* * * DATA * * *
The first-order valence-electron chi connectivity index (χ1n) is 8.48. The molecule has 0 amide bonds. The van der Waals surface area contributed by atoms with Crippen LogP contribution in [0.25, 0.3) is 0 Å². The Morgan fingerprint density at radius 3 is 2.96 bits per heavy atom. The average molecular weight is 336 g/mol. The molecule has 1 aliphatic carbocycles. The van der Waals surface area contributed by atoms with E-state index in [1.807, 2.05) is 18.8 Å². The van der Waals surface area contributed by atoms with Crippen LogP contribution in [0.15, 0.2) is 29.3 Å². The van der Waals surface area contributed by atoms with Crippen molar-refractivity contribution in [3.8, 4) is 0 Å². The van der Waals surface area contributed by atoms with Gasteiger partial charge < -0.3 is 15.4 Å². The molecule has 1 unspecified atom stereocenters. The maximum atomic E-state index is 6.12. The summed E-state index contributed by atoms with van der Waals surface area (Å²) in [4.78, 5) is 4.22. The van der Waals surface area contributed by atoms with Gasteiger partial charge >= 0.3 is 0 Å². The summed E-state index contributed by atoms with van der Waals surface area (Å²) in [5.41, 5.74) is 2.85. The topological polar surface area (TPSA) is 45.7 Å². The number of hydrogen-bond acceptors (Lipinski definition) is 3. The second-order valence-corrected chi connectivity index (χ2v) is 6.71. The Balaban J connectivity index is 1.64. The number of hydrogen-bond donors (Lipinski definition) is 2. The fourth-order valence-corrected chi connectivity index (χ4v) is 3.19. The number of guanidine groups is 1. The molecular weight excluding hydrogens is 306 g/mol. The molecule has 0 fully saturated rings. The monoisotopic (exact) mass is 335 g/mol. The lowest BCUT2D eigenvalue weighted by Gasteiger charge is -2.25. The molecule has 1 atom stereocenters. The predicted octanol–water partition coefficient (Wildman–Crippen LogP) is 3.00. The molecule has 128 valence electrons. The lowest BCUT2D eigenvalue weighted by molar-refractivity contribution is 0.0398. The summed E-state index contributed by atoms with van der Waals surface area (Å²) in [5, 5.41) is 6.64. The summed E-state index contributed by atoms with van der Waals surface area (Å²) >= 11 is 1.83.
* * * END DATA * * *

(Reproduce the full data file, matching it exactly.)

The first-order valence-electron chi connectivity index (χ1n) is 8.48. The molecule has 0 amide bonds. The van der Waals surface area contributed by atoms with Crippen LogP contribution in [0.25, 0.3) is 0 Å². The Morgan fingerprint density at radius 3 is 2.96 bits per heavy atom. The average molecular weight is 336 g/mol. The molecule has 1 aliphatic carbocycles. The van der Waals surface area contributed by atoms with E-state index in [1.807, 2.05) is 18.8 Å². The van der Waals surface area contributed by atoms with Crippen LogP contribution in [0.15, 0.2) is 29.3 Å². The van der Waals surface area contributed by atoms with Crippen molar-refractivity contribution in [3.8, 4) is 0 Å². The van der Waals surface area contributed by atoms with Gasteiger partial charge < -0.3 is 15.4 Å². The molecule has 1 unspecified atom stereocenters. The maximum atomic E-state index is 6.12. The summed E-state index contributed by atoms with van der Waals surface area (Å²) in [4.78, 5) is 4.22. The van der Waals surface area contributed by atoms with Gasteiger partial charge >= 0.3 is 0 Å². The summed E-state index contributed by atoms with van der Waals surface area (Å²) in [5.41, 5.74) is 2.85. The topological polar surface area (TPSA) is 45.7 Å². The number of hydrogen-bond acceptors (Lipinski definition) is 3. The second-order valence-corrected chi connectivity index (χ2v) is 6.71. The Balaban J connectivity index is 1.64. The number of hydrogen-bond donors (Lipinski definition) is 2. The fourth-order valence-corrected chi connectivity index (χ4v) is 3.19. The number of guanidine groups is 1. The molecular weight excluding hydrogens is 306 g/mol. The molecule has 0 fully saturated rings. The monoisotopic (exact) mass is 335 g/mol. The lowest BCUT2D eigenvalue weighted by Gasteiger charge is -2.25. The molecule has 1 atom stereocenters. The predicted octanol–water partition coefficient (Wildman–Crippen LogP) is 3.00. The molecule has 128 valence electrons. The lowest BCUT2D eigenvalue weighted by molar-refractivity contribution is 0.0398. The summed E-state index contributed by atoms with van der Waals surface area (Å²) in [5, 5.41) is 6.64. The summed E-state index contributed by atoms with van der Waals surface area (Å²) >= 11 is 1.83.